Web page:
1. My mount from 10Micron has been extremely successful in use. After initial problems with the web interface on the tablet under V2.xx, everything was fixed after upgrading to V3.0.8. Mechanically a gem: extremely fast, very quiet, very accurate and very stiff. This mount is a real "final solution". You can "forget" it, as it always works reliably, even on the ASIAIR, which is, after all, based on the INDI protocol. Originally I wanted an Astrophysics, but it was not available - so I am glad to have the current solution. Today, I might have gone for the GM4000HPS, as it's a bit more resilient, since my 3000HPS is maxed out weight-wise with 110kg of counterweights (!).
  2. The Planewave CDK17 is an optically excellent, rigid, collimation and temperature stable reflector telescope of professional design. I converted the antiquated electric focus drive to a modern, silent focus motor and installed the original 0.66x reducer for f4.5 at 1965mm focal length. A full frame camera is impeccably illuminated, there are no chromatic aberrations despite the reducer. The image quality, assuming really good seeing of 1.1...1.4" (we have this about 20 nights a year here), is absolutely captivating and sufficient for the extremely high-resolution, cooled camera with the fantastic Sony BSI sensor with 61 megapixels.
  3. The recently added RASA 36 is a telescope from Celestron, in the first years still manufactured in USA, with correspondingly high standards and quality management. The speed of f2.2 at just under 800mm focal length allows images of extremely faint or even very fast objects, which are simply not possible with normal telescopes. Already after a few hours you reach a high color and contrast depth with many short exposures and can use the rare nights with top seeing optimally. Also here captivating sharpness up to the image corners. Every 2°C (3,6°F) temperature change a slight focus compensation is adivesed, my ASIAIR is configured to do this automatically. The shifting mechanism for the main mirror is extremely solidly built and is free of mirror tilting, as is often the case with Schmidt designs. I had to add my own construction for the electrical and automatic focusing, because the Celestron focus motor is not compatible to my ASIAIR.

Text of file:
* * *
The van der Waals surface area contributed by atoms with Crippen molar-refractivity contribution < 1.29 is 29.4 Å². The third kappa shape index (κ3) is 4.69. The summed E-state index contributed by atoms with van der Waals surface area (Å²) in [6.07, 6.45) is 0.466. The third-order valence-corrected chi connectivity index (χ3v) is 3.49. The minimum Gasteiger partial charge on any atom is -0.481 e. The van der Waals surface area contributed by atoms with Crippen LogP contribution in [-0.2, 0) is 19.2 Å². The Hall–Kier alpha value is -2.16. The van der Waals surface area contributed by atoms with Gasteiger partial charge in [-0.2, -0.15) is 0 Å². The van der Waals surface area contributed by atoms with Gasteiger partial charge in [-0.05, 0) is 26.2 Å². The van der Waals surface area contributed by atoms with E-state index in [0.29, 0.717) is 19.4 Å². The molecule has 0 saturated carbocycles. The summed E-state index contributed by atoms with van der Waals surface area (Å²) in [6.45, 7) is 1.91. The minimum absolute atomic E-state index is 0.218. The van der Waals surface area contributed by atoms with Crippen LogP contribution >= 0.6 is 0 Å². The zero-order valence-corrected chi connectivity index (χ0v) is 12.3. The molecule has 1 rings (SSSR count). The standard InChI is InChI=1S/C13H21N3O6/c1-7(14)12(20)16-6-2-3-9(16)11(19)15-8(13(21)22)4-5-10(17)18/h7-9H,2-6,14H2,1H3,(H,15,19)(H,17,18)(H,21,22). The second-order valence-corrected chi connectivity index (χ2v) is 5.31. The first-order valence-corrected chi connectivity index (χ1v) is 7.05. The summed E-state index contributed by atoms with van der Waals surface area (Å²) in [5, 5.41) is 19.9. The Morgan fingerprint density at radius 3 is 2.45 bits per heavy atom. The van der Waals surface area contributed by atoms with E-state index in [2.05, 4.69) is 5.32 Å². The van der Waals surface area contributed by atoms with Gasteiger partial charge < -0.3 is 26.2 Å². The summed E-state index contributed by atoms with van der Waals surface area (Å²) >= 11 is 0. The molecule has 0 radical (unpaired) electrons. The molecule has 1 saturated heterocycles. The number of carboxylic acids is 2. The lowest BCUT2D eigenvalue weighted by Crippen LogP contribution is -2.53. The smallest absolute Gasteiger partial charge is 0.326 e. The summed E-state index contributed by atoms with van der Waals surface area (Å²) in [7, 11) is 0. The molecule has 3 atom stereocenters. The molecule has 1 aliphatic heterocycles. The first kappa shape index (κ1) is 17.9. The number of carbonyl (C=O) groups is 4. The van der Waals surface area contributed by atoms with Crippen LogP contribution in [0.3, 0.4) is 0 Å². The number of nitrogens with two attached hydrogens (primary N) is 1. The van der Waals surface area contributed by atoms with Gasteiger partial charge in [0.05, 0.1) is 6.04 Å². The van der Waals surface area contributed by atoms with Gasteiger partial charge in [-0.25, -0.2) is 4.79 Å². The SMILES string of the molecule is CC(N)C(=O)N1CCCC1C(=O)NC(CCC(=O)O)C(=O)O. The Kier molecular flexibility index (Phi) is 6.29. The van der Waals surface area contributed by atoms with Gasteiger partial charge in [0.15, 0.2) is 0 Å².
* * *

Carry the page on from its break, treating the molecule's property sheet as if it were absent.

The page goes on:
4. Mr. Baader helped me a lot with the somewhat unusual arrangement of these two large mirror telescopes. The Baader 8" double mounting plate with 570mm length is not enough for the side by side arrangement. However, he was able to provide the CNC plan of the shorter Baader plate. I modified the plan to make an individual 690mm 8" plate for my needs. With that, side-by-side mounting of these two heavy scopes was then possible, still without any noticeable flexing.
  5. My observatory has been a rolloff kit (2.75x2.75m inside dimensions) made of 44mm thick wood. This actually works very well, even if I sometimes would have liked a little more wind protection. Unfortunately, for geometric reasons, a dome solution was not possible for me. My observatory stands on stilts at the height of the roof truss to have a clear view in all directions. The concrete/steel column under the mount weighs more than 4 tons, which guarantees absolute freedom from vibrations. Here in the Bavarian Forest in the southern part of Germany we are spared from the Danube Valley fog and so far also from too much light pollution, and every now and then the seeing is really very good.

In summary, after a good two years of steep learning curve, I can now say that with the help of the Baader's (and some other good partly international sources) I have realized my dream observatory. Larger instruments make little sense at my location with Bortle 3-4, smaller ones give inferior results. It is a great pleasure to work with such components, which were unimaginable for an amateur 20 years ago. And it is comfortable to sit in bed in the evening and control everything remotely from the tablet - and if I am away, I don't have to do without my observatory at night thanks to VPN connection.

I attach a bunch of pictures from the last 7 months.

Dr. Claus Possberg, Freyung/Germany the 06.04.2022